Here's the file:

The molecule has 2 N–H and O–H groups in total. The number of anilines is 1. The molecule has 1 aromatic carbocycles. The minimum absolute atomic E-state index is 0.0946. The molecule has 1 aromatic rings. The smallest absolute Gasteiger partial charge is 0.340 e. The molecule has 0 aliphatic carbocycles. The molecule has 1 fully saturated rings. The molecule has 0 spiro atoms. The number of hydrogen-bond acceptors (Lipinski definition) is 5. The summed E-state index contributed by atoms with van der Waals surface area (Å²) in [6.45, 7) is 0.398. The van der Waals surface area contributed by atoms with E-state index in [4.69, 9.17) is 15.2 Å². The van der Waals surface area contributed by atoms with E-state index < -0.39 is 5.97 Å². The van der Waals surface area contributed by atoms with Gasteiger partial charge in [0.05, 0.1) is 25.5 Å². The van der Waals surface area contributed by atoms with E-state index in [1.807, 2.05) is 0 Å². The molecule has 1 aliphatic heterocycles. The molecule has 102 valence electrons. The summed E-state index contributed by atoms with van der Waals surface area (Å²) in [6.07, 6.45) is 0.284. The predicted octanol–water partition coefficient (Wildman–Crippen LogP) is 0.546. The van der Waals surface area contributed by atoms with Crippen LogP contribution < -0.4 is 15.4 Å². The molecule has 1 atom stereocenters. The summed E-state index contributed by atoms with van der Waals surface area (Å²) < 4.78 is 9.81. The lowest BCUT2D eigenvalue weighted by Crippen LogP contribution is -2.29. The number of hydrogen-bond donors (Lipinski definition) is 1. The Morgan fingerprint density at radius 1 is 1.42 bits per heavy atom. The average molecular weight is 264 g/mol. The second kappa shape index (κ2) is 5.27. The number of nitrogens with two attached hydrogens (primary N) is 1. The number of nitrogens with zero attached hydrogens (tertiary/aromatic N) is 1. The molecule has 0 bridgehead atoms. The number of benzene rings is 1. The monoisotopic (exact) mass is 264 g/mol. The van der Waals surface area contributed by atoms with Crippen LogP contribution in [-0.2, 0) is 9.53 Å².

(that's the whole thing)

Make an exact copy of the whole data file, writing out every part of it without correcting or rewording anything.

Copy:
The molecule has 2 N–H and O–H groups in total. The number of anilines is 1. The molecule has 1 aromatic carbocycles. The minimum absolute atomic E-state index is 0.0946. The molecule has 1 aromatic rings. The smallest absolute Gasteiger partial charge is 0.340 e. The molecule has 0 aliphatic carbocycles. The molecule has 1 fully saturated rings. The molecule has 0 spiro atoms. The number of hydrogen-bond acceptors (Lipinski definition) is 5. The summed E-state index contributed by atoms with van der Waals surface area (Å²) in [6.45, 7) is 0.398. The van der Waals surface area contributed by atoms with E-state index in [4.69, 9.17) is 15.2 Å². The van der Waals surface area contributed by atoms with E-state index < -0.39 is 5.97 Å². The van der Waals surface area contributed by atoms with Gasteiger partial charge in [0.05, 0.1) is 25.5 Å². The van der Waals surface area contributed by atoms with E-state index in [1.807, 2.05) is 0 Å². The molecule has 1 aliphatic heterocycles. The molecule has 102 valence electrons. The summed E-state index contributed by atoms with van der Waals surface area (Å²) in [6.07, 6.45) is 0.284. The predicted octanol–water partition coefficient (Wildman–Crippen LogP) is 0.546. The van der Waals surface area contributed by atoms with Crippen LogP contribution < -0.4 is 15.4 Å². The molecule has 1 atom stereocenters. The summed E-state index contributed by atoms with van der Waals surface area (Å²) < 4.78 is 9.81. The lowest BCUT2D eigenvalue weighted by Crippen LogP contribution is -2.29. The number of hydrogen-bond donors (Lipinski definition) is 1. The Morgan fingerprint density at radius 1 is 1.42 bits per heavy atom. The average molecular weight is 264 g/mol. The second kappa shape index (κ2) is 5.27. The number of nitrogens with two attached hydrogens (primary N) is 1. The number of nitrogens with zero attached hydrogens (tertiary/aromatic N) is 1. The molecule has 0 bridgehead atoms. The number of benzene rings is 1. The monoisotopic (exact) mass is 264 g/mol. The van der Waals surface area contributed by atoms with Crippen LogP contribution in [-0.2, 0) is 9.53 Å².